Words are a responsibility

 

 

 

 

 

 

 

In writing this blog, as in many other things I do, I regularly call into question my right to speak, to be heard, to air my viewpoint. I understand that it’s my inherent human right and all that, but when I sit back and observe the world, it seems to me that we could all use a bit of sitting quiet for awhile. There is just so much noise out there. And who am I to add more, to think I have anything to offer, anyway?

The fallacy of this kind of thinking hit me hard the other night. I was listening to a CBC Ideas podcast of a religious scholar describing her difficulties in writing a book on spirituality and spiritual practice. Things were not going so well, and she felt deeply discouraged and a fraud: who was she to think she had anything to add to such an important subject?

It was in that moment that the fallacy became so apparent to me.

This was an articulate and brilliant woman, who obviously had a lot to offer. Her doubt was simply normal, human fear and insecurity, and had nothing to do with the value of what she had to say. The mewling of her ego. But it isn’t up to her to judge whether her words are adequate, whether what she has to offer is worthwhile. She possesses a very informed and diligent viewpoint and whatever conclusions she develops, it is up to humanity to parse them for value. To do anything else is simply hiding, and that serves no one.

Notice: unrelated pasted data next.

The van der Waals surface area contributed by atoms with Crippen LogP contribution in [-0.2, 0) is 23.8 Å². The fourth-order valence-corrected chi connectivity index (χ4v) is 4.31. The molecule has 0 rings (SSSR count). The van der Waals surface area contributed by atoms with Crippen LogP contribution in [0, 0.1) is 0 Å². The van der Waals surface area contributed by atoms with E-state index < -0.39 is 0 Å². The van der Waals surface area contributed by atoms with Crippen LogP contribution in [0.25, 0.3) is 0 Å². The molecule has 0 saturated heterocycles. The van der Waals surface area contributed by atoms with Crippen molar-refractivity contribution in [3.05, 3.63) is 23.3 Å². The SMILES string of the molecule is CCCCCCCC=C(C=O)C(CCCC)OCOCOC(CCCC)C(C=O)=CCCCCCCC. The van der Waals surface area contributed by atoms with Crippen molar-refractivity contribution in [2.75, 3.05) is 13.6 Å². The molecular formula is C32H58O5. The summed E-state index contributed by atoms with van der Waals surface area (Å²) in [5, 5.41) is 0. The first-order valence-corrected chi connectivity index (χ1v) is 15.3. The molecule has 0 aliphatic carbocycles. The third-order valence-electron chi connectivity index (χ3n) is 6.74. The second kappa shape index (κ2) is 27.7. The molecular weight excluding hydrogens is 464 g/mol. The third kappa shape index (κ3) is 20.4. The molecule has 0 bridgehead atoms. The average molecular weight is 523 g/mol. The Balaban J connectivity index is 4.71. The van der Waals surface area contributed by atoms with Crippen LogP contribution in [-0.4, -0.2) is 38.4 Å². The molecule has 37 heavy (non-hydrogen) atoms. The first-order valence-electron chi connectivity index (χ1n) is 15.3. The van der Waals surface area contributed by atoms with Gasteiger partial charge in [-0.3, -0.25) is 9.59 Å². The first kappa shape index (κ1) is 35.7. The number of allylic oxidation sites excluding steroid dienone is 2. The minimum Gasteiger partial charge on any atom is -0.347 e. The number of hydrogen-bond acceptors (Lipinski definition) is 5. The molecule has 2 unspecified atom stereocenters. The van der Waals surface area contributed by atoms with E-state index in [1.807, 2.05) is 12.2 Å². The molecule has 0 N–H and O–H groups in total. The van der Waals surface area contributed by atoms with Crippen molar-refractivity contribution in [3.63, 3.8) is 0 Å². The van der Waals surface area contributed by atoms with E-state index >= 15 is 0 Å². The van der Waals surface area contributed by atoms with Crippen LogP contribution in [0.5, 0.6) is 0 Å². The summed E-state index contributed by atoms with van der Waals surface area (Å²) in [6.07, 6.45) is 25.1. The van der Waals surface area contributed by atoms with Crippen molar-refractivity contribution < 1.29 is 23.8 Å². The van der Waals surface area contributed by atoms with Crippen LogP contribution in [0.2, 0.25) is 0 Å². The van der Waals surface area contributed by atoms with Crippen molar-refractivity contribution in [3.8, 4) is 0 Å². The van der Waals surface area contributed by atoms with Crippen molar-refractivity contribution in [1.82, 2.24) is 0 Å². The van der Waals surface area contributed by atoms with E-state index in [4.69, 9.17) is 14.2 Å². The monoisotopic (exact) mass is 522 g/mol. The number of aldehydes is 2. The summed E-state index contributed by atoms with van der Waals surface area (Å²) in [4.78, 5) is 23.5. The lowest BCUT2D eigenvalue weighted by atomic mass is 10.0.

Now I’m not saying that all voices carry the same value of knowledge and potential; there are a lot of loud ignorant voices out there, and it seems to me the less humility and self reflection, the louder the voices. But words that come from a need to help, a need to inform, and based on rigorous, intelligent thought are always needed.

I’m not saying all of my words fit that description – not by a long shot – but I can say that my motivation is largely to help, to inform, and to inspire. Of course I haven’t always been successful, and different people will get different things out of this screed but my shutting up serves no one. My opinions are based on observation and acquired knowledge, and I try very hard to not let unexamined prejudice seep through unnoticed.

One problem I have with this though, is the problem of responsibility. Many things have happened in my life recently that reveals a potential I have never acknowledged. This is difficult for me, because I’ve always deferred responsibility, preferring a life of freedom. But along with the power of communication comes a responsibility to do so, for the greater good. Part of me wants to flee this new realization, to push away the awareness that arrived with that podcast. I don’t want the burden of that, I want to carry on as before. It is my ego now wanting to hide, wanting to stay small.

But that’s not right, and I know it. Once awareness arrives you can’t push it away, pretend you don’t know what you know. Its the curse of asking questions: you might get an answer you don’t want. I wonder how many of us, deep in our hearts, really prefer to stay small, hidden and unobserved, despite all our proclamations to the contrary?

Part of me wishes I had never seen the damned thing, it’s really challenged my self-concept:

Queen’s Jubilee Medal

 

 

 

 

 

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